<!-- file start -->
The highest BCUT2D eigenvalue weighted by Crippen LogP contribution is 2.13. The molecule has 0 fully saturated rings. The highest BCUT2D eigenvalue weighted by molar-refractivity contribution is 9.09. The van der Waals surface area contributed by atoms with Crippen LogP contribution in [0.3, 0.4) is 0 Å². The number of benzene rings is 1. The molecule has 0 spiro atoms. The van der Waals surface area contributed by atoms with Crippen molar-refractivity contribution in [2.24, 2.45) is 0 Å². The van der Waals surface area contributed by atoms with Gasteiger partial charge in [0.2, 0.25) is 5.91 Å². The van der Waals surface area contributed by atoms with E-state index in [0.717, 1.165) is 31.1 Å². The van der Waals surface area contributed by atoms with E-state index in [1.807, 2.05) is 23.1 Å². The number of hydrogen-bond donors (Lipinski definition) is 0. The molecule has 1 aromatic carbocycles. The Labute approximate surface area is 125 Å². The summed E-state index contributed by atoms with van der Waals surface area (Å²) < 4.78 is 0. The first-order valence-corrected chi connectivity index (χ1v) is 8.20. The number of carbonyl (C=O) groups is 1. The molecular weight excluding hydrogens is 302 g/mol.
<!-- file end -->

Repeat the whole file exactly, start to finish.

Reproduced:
The highest BCUT2D eigenvalue weighted by Crippen LogP contribution is 2.13. The molecule has 0 fully saturated rings. The highest BCUT2D eigenvalue weighted by molar-refractivity contribution is 9.09. The van der Waals surface area contributed by atoms with Crippen LogP contribution in [0.3, 0.4) is 0 Å². The number of benzene rings is 1. The molecule has 0 spiro atoms. The van der Waals surface area contributed by atoms with Crippen molar-refractivity contribution in [2.24, 2.45) is 0 Å². The van der Waals surface area contributed by atoms with Gasteiger partial charge in [0.2, 0.25) is 5.91 Å². The van der Waals surface area contributed by atoms with E-state index in [0.717, 1.165) is 31.1 Å². The van der Waals surface area contributed by atoms with E-state index in [1.807, 2.05) is 23.1 Å². The number of hydrogen-bond donors (Lipinski definition) is 0. The molecule has 1 aromatic carbocycles. The Labute approximate surface area is 125 Å². The summed E-state index contributed by atoms with van der Waals surface area (Å²) < 4.78 is 0. The first-order valence-corrected chi connectivity index (χ1v) is 8.20. The number of carbonyl (C=O) groups is 1. The molecular weight excluding hydrogens is 302 g/mol.